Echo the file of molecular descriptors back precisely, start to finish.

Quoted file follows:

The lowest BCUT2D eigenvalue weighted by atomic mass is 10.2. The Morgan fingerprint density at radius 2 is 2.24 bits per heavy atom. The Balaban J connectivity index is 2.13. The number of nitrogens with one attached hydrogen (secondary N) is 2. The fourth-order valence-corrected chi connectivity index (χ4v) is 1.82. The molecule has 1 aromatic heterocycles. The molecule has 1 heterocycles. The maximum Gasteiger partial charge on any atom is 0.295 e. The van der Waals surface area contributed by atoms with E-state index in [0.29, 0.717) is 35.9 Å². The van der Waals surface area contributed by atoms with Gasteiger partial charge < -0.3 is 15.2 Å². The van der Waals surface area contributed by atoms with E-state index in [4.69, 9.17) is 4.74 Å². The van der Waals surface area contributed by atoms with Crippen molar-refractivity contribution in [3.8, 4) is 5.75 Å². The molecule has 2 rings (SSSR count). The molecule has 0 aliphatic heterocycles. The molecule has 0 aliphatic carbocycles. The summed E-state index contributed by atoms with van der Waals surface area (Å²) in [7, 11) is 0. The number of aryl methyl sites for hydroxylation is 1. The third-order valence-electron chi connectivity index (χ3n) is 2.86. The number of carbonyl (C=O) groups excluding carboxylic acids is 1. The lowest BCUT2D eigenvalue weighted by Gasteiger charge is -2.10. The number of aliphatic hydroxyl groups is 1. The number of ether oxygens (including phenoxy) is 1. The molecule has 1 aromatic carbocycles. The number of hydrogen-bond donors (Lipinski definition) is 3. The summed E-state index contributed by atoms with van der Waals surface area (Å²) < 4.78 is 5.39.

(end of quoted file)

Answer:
The lowest BCUT2D eigenvalue weighted by atomic mass is 10.2. The Morgan fingerprint density at radius 2 is 2.24 bits per heavy atom. The Balaban J connectivity index is 2.13. The number of nitrogens with one attached hydrogen (secondary N) is 2. The fourth-order valence-corrected chi connectivity index (χ4v) is 1.82. The molecule has 1 aromatic heterocycles. The molecule has 1 heterocycles. The maximum Gasteiger partial charge on any atom is 0.295 e. The van der Waals surface area contributed by atoms with E-state index in [0.29, 0.717) is 35.9 Å². The van der Waals surface area contributed by atoms with Gasteiger partial charge < -0.3 is 15.2 Å². The van der Waals surface area contributed by atoms with E-state index in [4.69, 9.17) is 4.74 Å². The van der Waals surface area contributed by atoms with Crippen molar-refractivity contribution in [3.8, 4) is 5.75 Å². The molecule has 2 rings (SSSR count). The molecule has 0 aliphatic heterocycles. The molecule has 0 aliphatic carbocycles. The summed E-state index contributed by atoms with van der Waals surface area (Å²) in [7, 11) is 0. The number of aryl methyl sites for hydroxylation is 1. The third-order valence-electron chi connectivity index (χ3n) is 2.86. The number of carbonyl (C=O) groups excluding carboxylic acids is 1. The lowest BCUT2D eigenvalue weighted by Gasteiger charge is -2.10. The number of aliphatic hydroxyl groups is 1. The number of ether oxygens (including phenoxy) is 1. The molecule has 1 aromatic carbocycles. The number of hydrogen-bond donors (Lipinski definition) is 3. The summed E-state index contributed by atoms with van der Waals surface area (Å²) < 4.78 is 5.39.